Rock, the suit said, wasn’t formally told that he would lose his scholarship until July 2011, when it was too late for him to attempt to transfer to another school that could provide a football scholarship. Rock paid his way through his final year at Gardner-Webb and graduated this year with a degree in political science, according to the suit.




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  1. This is ridiculous. Most JDs not practicing law don't know squat to justify calling themselves a lawyer. Maybe they should try visiting the inside of a courtroom before they go around calling themselves lawyers. This kind of promotional BS just increases the volume of people with JDs that are underqualified thereby dragging all the rest of us down likewise.

  2. I think it is safe to say that those Hoosier's with the most confidence in the Indiana judicial system are those Hoosier's who have never had the displeasure of dealing with the Hoosier court system.

  3. I have an open CHINS case I failed a urine screen I have since got clean completed IOP classes now in after care passed home inspection my x sister in law has my children I still don't even have unsupervised when I have been clean for over 4 months my x sister wants to keep the lids for good n has my case working with her I just discovered n have proof that at one of my hearing dcs case worker stated in court to the judge that a screen was dirty which caused me not to have unsupervised this was at the beginning two weeks after my initial screen I thought the weed could have still been in my system was upset because they were suppose to check levels n see if it was going down since this was only a few weeks after initial instead they said dirty I recently requested all of my screens from redwood because I take prescriptions that will show up n I was having my doctor look at levels to verify that matched what I was prescripted because dcs case worker accused me of abuseing when I got my screens I found out that screen I took that dcs case worker stated in court to judge that caused me to not get granted unsupervised was actually negative what can I do about this this is a serious issue saying a parent failed a screen in court to judge when they didn't please advise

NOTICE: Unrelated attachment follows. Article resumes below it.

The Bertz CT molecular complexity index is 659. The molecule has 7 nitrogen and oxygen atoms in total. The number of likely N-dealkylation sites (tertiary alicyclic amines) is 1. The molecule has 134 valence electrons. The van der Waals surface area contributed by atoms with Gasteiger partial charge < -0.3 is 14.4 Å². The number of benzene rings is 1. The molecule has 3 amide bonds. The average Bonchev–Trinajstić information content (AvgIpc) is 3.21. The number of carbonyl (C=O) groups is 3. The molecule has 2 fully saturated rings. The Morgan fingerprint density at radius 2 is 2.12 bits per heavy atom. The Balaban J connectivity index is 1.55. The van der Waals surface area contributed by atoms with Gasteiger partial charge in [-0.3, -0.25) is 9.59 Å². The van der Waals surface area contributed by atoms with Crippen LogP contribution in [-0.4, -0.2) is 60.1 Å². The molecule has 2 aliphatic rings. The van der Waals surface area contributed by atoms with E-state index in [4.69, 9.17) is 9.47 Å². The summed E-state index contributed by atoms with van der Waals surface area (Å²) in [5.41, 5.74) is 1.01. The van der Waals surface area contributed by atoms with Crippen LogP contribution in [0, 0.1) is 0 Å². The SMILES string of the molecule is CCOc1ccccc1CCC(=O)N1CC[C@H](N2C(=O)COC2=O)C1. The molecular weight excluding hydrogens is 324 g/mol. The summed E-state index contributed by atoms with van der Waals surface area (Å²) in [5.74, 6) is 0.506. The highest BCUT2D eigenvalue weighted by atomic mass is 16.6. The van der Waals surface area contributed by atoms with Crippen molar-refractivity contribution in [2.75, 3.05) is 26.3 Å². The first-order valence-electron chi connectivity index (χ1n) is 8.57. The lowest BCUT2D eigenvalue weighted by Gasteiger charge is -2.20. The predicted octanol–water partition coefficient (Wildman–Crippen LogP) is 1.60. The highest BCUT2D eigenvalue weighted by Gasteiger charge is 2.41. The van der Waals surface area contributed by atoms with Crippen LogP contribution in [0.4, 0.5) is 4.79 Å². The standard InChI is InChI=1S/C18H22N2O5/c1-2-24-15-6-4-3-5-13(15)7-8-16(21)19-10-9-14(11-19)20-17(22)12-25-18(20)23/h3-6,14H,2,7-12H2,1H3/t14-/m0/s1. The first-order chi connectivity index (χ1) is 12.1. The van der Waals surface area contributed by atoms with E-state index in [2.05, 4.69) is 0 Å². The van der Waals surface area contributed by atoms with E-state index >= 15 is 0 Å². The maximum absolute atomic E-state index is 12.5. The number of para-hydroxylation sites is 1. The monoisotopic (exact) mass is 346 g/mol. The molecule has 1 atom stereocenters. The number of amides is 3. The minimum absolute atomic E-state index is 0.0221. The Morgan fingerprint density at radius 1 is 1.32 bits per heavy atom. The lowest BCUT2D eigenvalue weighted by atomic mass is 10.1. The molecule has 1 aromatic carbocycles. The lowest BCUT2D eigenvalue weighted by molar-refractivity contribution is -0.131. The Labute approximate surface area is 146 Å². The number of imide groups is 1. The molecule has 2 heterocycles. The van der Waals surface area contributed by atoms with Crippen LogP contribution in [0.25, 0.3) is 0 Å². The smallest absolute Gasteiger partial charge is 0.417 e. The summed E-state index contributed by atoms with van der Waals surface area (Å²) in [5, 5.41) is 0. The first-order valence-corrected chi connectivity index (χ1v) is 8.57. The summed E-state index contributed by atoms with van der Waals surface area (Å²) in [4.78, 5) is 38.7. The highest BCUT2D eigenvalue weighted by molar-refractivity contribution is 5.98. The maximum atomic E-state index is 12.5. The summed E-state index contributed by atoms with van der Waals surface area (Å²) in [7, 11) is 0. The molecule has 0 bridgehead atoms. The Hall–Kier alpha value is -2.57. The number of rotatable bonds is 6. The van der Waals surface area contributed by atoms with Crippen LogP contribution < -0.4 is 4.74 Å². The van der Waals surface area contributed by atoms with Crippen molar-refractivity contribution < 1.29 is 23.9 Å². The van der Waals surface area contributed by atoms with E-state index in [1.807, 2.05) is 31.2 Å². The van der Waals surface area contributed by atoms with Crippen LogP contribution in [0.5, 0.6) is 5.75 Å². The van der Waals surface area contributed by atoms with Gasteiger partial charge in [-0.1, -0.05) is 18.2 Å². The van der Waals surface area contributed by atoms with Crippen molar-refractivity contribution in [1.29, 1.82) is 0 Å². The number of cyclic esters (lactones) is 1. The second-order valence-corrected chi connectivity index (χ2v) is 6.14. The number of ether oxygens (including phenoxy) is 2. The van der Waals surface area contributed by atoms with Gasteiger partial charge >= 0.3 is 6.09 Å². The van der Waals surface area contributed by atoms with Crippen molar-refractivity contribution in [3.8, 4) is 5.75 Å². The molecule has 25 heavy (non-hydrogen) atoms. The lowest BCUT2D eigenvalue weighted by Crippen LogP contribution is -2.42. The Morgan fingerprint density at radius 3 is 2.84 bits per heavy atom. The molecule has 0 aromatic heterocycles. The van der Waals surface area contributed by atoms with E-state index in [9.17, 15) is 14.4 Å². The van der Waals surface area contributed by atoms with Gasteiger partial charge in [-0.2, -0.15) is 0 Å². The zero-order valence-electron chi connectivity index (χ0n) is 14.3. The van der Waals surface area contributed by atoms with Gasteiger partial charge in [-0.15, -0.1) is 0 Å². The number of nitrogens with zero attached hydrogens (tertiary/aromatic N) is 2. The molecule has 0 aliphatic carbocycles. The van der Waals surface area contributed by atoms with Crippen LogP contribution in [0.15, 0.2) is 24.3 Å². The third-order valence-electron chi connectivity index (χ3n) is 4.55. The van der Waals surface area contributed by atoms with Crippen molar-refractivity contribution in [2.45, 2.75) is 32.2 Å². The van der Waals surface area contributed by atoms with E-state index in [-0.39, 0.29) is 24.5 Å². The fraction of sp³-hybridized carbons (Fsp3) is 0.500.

4. I have a degree at law, recent MS in regulatory studies. Licensed in KS, admitted b4 S& 7th circuit, but not to Indiana bar due to political correctness. Blacklisted, nearly unemployable due to hostile state action. Big Idea: Headwinds can overcome, esp for those not within the contours of the bell curve, the Lego Movie happiness set forth above. That said, even without the blacklisting for holding ideas unacceptable to the Glorious State, I think the idea presented above that a law degree open many vistas other than being a galley slave to elitist lawyers is pretty much laughable. (Did the law professors of Indiana pay for this to be published?)

  5. Joe, you might want to do some reading on the fate of Hoosier whistleblowers before you get your expectations raised up.